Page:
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Who Made This?

I (my name is Callid, which rhymes with salad) began this site in 2007 after having co-facilitated a workshop in which the topic of theopoetics was emphasized. Realizing then that I wanted to be able to point folks towards a central resource, I underwent the process of culling together materials and arranging them for easy access. This site is up as an act of passion, and isn’t particularly supported by anything other than my time. This is a labor of love for me, so feel free to get in touch.

I’m also available (in person or via Skype) for speaking engagements or workshops at congregations, schools, and most places you can think of.

Beyond this site, I’m involved with a variety of things, mostly orbiting around the Arts and/or Theology.  I act with an improvisational comedy theatre troupe I co-founded, consult on the use of the Arts in public school classrooms, work as the national coordinator of the Transformative Language Arts Network, and am currently finishing my thesis on theopoetics at Colgate Rochester Crozer Divinity School.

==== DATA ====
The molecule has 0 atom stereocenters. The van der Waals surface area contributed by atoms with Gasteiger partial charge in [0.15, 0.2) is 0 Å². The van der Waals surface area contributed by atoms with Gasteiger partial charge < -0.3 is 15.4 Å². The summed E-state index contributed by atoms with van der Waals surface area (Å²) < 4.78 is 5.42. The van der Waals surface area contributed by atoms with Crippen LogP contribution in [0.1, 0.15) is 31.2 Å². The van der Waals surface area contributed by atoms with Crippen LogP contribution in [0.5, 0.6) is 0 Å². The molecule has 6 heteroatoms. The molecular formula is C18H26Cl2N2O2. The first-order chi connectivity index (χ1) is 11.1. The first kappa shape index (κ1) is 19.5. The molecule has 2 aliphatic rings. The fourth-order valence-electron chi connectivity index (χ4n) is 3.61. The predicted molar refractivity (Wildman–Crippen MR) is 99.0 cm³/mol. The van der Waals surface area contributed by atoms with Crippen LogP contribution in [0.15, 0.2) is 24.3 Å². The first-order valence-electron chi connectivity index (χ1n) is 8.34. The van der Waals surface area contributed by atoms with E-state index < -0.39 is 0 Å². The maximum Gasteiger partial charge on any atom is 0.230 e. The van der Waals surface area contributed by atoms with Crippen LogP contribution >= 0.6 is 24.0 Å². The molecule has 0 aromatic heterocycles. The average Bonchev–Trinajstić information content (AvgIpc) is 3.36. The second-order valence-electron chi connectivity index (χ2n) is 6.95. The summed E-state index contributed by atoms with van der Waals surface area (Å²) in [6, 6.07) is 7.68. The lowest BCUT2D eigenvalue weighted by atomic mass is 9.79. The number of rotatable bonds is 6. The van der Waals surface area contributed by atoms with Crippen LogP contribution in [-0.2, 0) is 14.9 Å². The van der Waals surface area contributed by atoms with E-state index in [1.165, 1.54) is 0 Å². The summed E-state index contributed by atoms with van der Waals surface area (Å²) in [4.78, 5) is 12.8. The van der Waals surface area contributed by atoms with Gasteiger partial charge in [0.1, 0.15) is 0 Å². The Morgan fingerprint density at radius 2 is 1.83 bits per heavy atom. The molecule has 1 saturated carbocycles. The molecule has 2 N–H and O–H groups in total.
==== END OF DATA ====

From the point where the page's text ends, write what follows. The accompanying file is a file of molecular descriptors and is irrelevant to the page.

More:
I travel in the Gospel Ministry within, and beyond, the Religious Society of Friends (Quakers), often with my wife Kristina serving as Elder.  I am member of Rochester Monthly Meeting in Western New York, and have served as a teacher of Quakerism at the Pendle Hill Retreat Center for Friends, producing the educational web series, “Jewels of Quakerism.”   I am strongly interested in the Emergent Church conversation and am a co-convener of the Rochester Emergent Cohort.

Most of my work connects to language and how it shapes our dreams and hopes for the future: I am deeply fascinated by the discovery of new media in which to practice our faith. Academically I am captivated by issues of communal hermeneutics, Ricoeur’s notion of the Second Naivete, and the places where phenomonology intersects with descriptions of the Divine.  In addition to this site, I also maintain The Image of Fish, a video-based blog that addresses issues of theology and hermeneutics, but in a broader way than just theopoetics.  Pastorally I am committed to helping people find their own voice with which to express their experience of the Divine, exploring how expression influences experience, and encouraging dialogue rather than debate.

I believe in the possibility of a Just World while I still live.